June 22, 2008
June 22, 2008
June 25, 2008
13.589.1 - 13.589.19
Experiences Implementing an Undergraduate Civil Engineering Course in BIM
The use of Building Information Modeling (BIM) is causing fundamental changes in the AEC (Architecture/Engineering/Construction) industry1,2. Numerous organizations are putting forth their definitions of BIM3,4,5 and multiple software vendors are marketing BIM software packages. But BIM is not as simple as a new software package for designers; it is quite literally a paradigm shift in the concept of building delivery and operation. The BIM design methodology combined with the software allows all the design professionals, from all disciplines and trades, to contribute knowledge and share it in one three dimensional parametric model. Once the design team is finished the contractors can use this same model to do quantity extractions, estimating, construction planning and even computer aided manufacturing. During owner operation of the building, this model can be used for facility management and planning. The use of BIM can eliminate the reliance on rolls of two dimensional drawings and the inherent loss of information and efficiency when these drawings are transferred from member to member of the AEC team. This method of building delivery appears to be as revolutionary to the AEC industry as computer aided manufacturing and robotics were to the automotive industry.
Many major architecture, engineering and contracting firms have begin to shift entire offices or their whole operation to the BIM methodology2. For engineering graduates to be marketable and competitive in the job market of the near future, experience with BIM software and knowledge of the BIM design and delivery methodology will be increasingly important.
Therefore, in the spring semester of 2007, the University of Wisconsin at Madison offered its first two-credit engineering elective course in Building Information Modeling (BIM) to undergraduate (and a few graduate) students in the Civil and Environmental Engineering (CEE) Department. The course was added to the spring timetable late in November 2006 as a special topics “experimental” offering to gage the student interest in this technology and to introduce the topic on a trial basis into the CEE curriculum. Since the course was added late to the previously published timetable for the Spring semester the course was advertised by email to CEE students only in early December of 2006 as a limited enrollment course for 20 students. Prior to advertising the course the department had not explicitly discussed BIM with students in formal courses in the department. Student response to the new course offering was very strong. Within three days all 20 slots had been filled. Clearly the students were aware something was happening in the AEC (Architecture/Engineering/Construction) industry with BIM and were eager to learn about the technology. The second time the course was offered in the fall semester of 2007, the student response was similar. The course will be offered for a third time in the spring of 2008. For all three offerings of the course the only prerequisite was the introductory drafting course taught in the College of Engineering at the University of Wisconsin at Madison.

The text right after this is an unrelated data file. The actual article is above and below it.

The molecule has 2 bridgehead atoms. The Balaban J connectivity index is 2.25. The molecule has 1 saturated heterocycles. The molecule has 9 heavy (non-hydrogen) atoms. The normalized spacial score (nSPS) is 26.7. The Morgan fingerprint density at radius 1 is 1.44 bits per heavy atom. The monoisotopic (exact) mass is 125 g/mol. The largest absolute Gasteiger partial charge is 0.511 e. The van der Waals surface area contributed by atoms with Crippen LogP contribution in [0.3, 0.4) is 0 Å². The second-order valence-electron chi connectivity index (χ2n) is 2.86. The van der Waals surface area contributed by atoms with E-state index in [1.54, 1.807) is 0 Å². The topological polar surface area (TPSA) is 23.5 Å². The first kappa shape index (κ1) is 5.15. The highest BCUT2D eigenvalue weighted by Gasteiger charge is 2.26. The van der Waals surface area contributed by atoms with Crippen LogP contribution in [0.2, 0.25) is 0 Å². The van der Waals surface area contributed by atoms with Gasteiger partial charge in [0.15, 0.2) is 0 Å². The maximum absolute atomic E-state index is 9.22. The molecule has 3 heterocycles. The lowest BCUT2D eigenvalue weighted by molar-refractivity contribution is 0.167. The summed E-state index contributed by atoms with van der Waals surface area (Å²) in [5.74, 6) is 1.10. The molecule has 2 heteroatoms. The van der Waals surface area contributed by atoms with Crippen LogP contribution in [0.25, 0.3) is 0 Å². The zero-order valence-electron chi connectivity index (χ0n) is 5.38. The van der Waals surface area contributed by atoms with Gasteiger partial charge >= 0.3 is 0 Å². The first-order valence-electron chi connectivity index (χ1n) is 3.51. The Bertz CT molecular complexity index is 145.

The purpose of this paper is to report on the lessons learned from developing a curriculum, homework, and readings and teaching a BIM course to Civil and Environmental Engineering students, so that other departments might learn from our experiences and tap into a growing demand for a BIM knowledge base in our graduates and in the AEC industry at large. The paper
Dupuis, M., & Thompson, B., & Bank, L., & Herridge, J. (2008, June), Experiences Implementing An Undergraduate Civil Engineering Course In Bim Paper presented at 2008 Annual Conference & Exposition, Pittsburgh, Pennsylvania. https://peer.asee.org/4289
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